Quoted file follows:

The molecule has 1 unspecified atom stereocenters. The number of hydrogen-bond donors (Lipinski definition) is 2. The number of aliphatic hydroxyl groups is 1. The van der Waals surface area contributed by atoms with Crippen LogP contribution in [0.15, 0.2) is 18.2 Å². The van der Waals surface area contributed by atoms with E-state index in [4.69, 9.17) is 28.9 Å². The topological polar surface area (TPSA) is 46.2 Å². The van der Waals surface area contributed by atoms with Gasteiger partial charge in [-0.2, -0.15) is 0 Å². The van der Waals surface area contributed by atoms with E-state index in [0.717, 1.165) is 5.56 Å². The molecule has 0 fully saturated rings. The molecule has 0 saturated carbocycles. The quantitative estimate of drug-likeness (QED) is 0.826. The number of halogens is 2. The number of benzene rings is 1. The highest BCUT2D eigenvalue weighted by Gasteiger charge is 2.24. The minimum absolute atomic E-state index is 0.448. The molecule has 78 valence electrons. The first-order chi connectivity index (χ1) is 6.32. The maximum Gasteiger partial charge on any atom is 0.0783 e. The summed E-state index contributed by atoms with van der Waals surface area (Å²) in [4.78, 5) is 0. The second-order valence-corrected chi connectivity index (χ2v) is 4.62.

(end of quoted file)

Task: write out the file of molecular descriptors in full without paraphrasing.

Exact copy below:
The molecule has 1 unspecified atom stereocenters. The number of hydrogen-bond donors (Lipinski definition) is 2. The number of aliphatic hydroxyl groups is 1. The van der Waals surface area contributed by atoms with Crippen LogP contribution in [0.15, 0.2) is 18.2 Å². The van der Waals surface area contributed by atoms with E-state index in [4.69, 9.17) is 28.9 Å². The topological polar surface area (TPSA) is 46.2 Å². The van der Waals surface area contributed by atoms with Gasteiger partial charge in [-0.2, -0.15) is 0 Å². The van der Waals surface area contributed by atoms with E-state index in [0.717, 1.165) is 5.56 Å². The molecule has 0 fully saturated rings. The molecule has 0 saturated carbocycles. The quantitative estimate of drug-likeness (QED) is 0.826. The number of halogens is 2. The number of benzene rings is 1. The highest BCUT2D eigenvalue weighted by Gasteiger charge is 2.24. The minimum absolute atomic E-state index is 0.448. The molecule has 78 valence electrons. The first-order chi connectivity index (χ1) is 6.32. The maximum Gasteiger partial charge on any atom is 0.0783 e. The summed E-state index contributed by atoms with van der Waals surface area (Å²) in [4.78, 5) is 0. The second-order valence-corrected chi connectivity index (χ2v) is 4.62.